A simple, yet lovely sculpted gavel is immediately harking back to Harper Lee’s To Kill a Mockingbird. Centered round a trial in a small Southern town, the novel has grow to be a literary staple in households all over the world. Lee gained the Pulitzer Prize (1961), the Presidential Medal of Freedom (2007) and was admitted into both the Alabama Writers Hall of Fame (2015) and Alabama Ladies’s Corridor of Fame (2019).

The Universe Inside

Artist: Jim Harrison III

Location: 39 North Mount Nice Ave. – The Printery

The old style, bronze typewriter stands as a logo of Rheta Grimsley-Johnson’s dedication to journalism. After writing at the Monroe Journal, which sponsored this sculpture, for several years, Grimsley-Johnson left to write down for the United Press International. She has acquired numerous awards, together with the American Society of Newspaper Editors’ Distinctive Writing Award for Commentary, the Ernie Pyle Journalism Award and the Clarence Cason Award for Nonfiction. Additionally, she has been a Pulitzer finalist for commentary.

In Pursuit of Fact

Artist: Ringo Lisko

Location: 18 East Claiborne St. – BackRoads Antiques

This elegant sculpture of a scroll and pen, bordered with a wreath, memorializes Cynthia Tucker’s highly effective writing. Born and raised in Monroeville, Tucker served as the editorial page editor for The Atlanta Journal-Constitution. She acquired a Neiman Fellowship at Harvard University in 1988 and gained a Pulitzer Prize for commentary in 2007. Her impactful commentary has made her an influential drive in American journalism.

Home for Hats

Artist: Alisa Boyd

Location: North Alabama Ave. – State of Alabama Pardons & Paroles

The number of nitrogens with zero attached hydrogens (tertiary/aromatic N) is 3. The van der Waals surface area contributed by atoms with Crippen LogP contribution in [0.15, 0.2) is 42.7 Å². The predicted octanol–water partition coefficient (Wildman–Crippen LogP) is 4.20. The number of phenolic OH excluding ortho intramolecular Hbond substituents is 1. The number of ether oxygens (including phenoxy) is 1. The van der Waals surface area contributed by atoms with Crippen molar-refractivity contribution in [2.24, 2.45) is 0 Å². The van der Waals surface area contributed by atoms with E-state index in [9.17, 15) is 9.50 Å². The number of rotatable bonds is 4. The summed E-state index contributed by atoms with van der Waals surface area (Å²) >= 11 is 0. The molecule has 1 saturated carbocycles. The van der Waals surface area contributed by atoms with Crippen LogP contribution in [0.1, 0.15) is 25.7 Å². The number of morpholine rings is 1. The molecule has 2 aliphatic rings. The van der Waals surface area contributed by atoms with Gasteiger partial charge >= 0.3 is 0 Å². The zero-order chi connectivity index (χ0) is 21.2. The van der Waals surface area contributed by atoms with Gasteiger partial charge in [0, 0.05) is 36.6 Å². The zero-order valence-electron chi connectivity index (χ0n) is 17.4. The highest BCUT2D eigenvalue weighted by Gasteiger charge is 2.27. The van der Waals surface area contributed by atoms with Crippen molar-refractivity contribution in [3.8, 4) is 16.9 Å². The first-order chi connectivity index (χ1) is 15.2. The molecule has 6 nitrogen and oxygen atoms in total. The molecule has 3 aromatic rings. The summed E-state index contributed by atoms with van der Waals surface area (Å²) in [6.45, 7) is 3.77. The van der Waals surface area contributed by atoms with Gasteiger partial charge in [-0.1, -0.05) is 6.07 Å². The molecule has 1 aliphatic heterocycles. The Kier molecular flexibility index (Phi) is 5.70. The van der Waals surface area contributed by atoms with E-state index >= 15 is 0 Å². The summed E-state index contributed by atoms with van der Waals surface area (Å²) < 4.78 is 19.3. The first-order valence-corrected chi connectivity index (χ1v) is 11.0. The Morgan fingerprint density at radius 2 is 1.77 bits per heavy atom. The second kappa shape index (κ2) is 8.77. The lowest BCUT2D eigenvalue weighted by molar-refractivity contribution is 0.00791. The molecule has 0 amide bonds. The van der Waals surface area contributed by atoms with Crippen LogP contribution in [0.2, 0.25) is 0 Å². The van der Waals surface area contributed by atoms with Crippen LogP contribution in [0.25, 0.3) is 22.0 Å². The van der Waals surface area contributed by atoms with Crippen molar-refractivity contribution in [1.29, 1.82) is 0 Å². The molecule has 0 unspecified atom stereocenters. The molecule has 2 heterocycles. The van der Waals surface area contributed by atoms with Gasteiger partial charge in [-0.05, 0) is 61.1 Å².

A superbly adorned hat box celebrates Mark Childress, a Monroeville-born novelist. The hat field appears as a key item in his novel, Crazy in Alabama, which gained The Spectator’s “Book of the Year” and was a New York Occasions “Notable Book of the Year.” Earlier than Crazy in Alabama, Childress worked for the Birmingham News, as features editor for Southern Dwelling and as regional editor for the Atlanta Journal-Structure. He has also revealed seven novels and three youngsters’s books and has gained The Harper Lee Award for Alabama’s Distinguished Author. This sculpture is sponsored by the Alabama Writers Symposium.

Prissy the Cat

Artist: Alyson Smith

Location: 29 North Mount Pleasant Ave. – RSVP

A small bronze cat rests on the top of a bench in remembrance of Riley Kelly. As author and editor for The Monroe County Journal, Kelly turned an necessary a part of the Monroeville group. He also served as an editor for The Frisco Metropolis Solar and a regional correspondent for The Montgomery Advertiser, The Cellular Press-Register and The Birmingham News. Outdoors of his journalism profession, Kelly was an award-winning poet. Featured in numerous magazines and journals, Kelly’s poems have been even anthologized in Scrod I, which gained E-book of the Yr Award from the Alabama State Poetry Society.

Composed Victory

Artist: Zane Boyd

Location: 15 North Mt. Nice Ave. – Monroeville/Monroe County EDA

The daring words, “Victory or Death,” stand proudly on this sculpture for William Barret Travis. Having settled in Monroe County in 1818, Travis turned recognized for his position as Lt. Colonel within the Texas military through the Alamo. On February 24, 1836, Travis wrote a letter from the besieged Alamo asking for help, declaring, “I am determined to sustain myself as long as possible and die like a soldier who never forgets what is due to his own honor and that of his country. VICTORY or DEATH.”

Catch the Wind

Artist: Hunter Abdo

Location: 17 West Claiborne St. – Stuart Richeson State Farm

Two bronze kites fluttering in the wind commemorate Truman Capote and his work briefly fiction. The two kites are pictures from his brief story, “A Christmas Memory,” which gained the O. Henry Award for “Best Short Story” and is regularly anthologized. Though born in New Orleans, Capote spent much of his childhood in Monroeville together with his good friend, Harper Lee.